I don't believe quarterbacks come from nowhere. Guys that truly come from nowhere and never had anyone pounding the table for them, they are in my opinion usually just flash in the pan guys. That's why I'm posting this for you guys...to show you that some people DID see franchise quarterback potential in T.J. Yates and have been talking about it for over a year. I see recently that the Bengals claim that if they missed out on Andy Dalton, Yates would have probably been the guy they target. Bill Polian claims they had Yates targeted but the Texans took him before they could.

http://www.universaldraft.com/2011/12/11/a-look-back-qb-t-j-yates-of-north-carolina/

I'm not trying to hawk traffic. I'd like to post the full text of the article right here in the thread but character limits are preventing me from doing so...so instead I'll post some excerpts...





And here's a video I created on Yates last year.

http://www.youtube.com/watch?v=36vRZG9ntgc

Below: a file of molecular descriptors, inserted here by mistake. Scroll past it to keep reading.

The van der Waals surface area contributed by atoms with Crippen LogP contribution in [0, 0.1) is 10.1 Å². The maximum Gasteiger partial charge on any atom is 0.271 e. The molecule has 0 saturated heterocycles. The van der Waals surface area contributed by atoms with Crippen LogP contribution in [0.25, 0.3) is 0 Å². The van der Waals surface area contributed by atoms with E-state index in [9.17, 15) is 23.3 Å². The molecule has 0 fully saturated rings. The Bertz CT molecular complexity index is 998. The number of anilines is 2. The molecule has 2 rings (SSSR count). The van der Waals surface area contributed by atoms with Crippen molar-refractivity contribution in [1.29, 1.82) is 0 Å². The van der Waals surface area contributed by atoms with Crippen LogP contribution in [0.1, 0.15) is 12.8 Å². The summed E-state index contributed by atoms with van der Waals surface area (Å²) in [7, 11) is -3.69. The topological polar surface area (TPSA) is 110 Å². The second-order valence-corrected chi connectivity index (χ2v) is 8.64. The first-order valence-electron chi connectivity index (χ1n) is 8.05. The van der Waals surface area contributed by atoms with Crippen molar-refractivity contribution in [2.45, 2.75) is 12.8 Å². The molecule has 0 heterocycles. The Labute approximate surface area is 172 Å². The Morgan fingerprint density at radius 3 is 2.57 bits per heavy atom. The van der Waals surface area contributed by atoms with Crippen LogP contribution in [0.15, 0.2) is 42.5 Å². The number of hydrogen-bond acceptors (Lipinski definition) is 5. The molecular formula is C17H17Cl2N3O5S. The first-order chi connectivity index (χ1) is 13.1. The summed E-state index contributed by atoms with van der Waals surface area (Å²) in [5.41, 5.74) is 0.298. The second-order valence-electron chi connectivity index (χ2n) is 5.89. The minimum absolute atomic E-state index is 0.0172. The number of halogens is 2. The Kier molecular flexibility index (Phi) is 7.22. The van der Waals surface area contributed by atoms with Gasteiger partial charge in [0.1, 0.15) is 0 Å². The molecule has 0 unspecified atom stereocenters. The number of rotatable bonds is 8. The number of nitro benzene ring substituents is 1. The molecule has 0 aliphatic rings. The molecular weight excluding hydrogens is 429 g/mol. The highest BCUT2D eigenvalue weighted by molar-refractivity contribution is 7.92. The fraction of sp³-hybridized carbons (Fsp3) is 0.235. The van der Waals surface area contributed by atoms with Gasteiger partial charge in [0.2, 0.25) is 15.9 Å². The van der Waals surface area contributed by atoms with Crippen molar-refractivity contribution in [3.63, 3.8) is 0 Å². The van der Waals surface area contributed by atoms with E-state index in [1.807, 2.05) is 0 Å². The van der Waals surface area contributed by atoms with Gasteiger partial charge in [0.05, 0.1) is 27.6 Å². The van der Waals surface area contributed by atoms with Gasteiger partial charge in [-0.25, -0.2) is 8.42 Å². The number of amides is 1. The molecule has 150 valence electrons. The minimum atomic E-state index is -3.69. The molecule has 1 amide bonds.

Enjoy.

thanks for sharing... especially the video links.

Brisco_County
12-17-2011, 10:45 AM
Thanks for posting. I agree that Yates has more upside due to his quick release and footwork. And for the Texans, one of his best attributes was his knowledge of the framework of the offense. It's like our karmic reward from the football gods for sacrificing so many players to them.

But because of the raw abilities, I do think he is our QB of the future.

And Mel Kiper is like the Charley Casserly of draft gurus. When was the last time he was right about anything?

CloakNNNdagger
12-17-2011, 10:47 AM
Welcome to the board. Nice post.

As TJ continues to gain additional experience and progresses as expected, your analyses could very well also end up reading as an NFL EPILOGUE for this young man.

beerlover
12-17-2011, 11:15 AM
Something I alluded to in one of my pre-Draft reports, and described in more detail in other pre-Draft writings on Yates, is the speed of his release.